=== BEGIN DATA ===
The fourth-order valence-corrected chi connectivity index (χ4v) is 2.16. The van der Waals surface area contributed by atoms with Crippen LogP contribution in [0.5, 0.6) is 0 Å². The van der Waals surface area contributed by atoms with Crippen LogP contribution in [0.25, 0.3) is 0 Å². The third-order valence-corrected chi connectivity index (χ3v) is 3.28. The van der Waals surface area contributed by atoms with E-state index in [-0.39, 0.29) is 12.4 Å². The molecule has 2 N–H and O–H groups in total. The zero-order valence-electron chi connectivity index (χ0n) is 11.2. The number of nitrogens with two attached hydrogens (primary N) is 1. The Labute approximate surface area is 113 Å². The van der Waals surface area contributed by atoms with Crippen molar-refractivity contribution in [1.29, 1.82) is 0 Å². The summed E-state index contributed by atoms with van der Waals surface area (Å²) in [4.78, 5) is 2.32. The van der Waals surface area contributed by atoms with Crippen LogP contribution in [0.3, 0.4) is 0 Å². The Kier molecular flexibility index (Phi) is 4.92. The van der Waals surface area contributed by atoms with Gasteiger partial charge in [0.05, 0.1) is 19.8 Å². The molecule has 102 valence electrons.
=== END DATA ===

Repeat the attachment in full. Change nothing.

The fourth-order valence-corrected chi connectivity index (χ4v) is 2.16. The van der Waals surface area contributed by atoms with Crippen LogP contribution in [0.5, 0.6) is 0 Å². The van der Waals surface area contributed by atoms with Crippen LogP contribution in [0.25, 0.3) is 0 Å². The third-order valence-corrected chi connectivity index (χ3v) is 3.28. The van der Waals surface area contributed by atoms with E-state index in [-0.39, 0.29) is 12.4 Å². The molecule has 2 N–H and O–H groups in total. The zero-order valence-electron chi connectivity index (χ0n) is 11.2. The number of nitrogens with two attached hydrogens (primary N) is 1. The Labute approximate surface area is 113 Å². The van der Waals surface area contributed by atoms with Crippen molar-refractivity contribution in [1.29, 1.82) is 0 Å². The summed E-state index contributed by atoms with van der Waals surface area (Å²) in [4.78, 5) is 2.32. The van der Waals surface area contributed by atoms with Crippen LogP contribution in [0.3, 0.4) is 0 Å². The Kier molecular flexibility index (Phi) is 4.92. The van der Waals surface area contributed by atoms with Gasteiger partial charge in [0.05, 0.1) is 19.8 Å². The molecule has 102 valence electrons.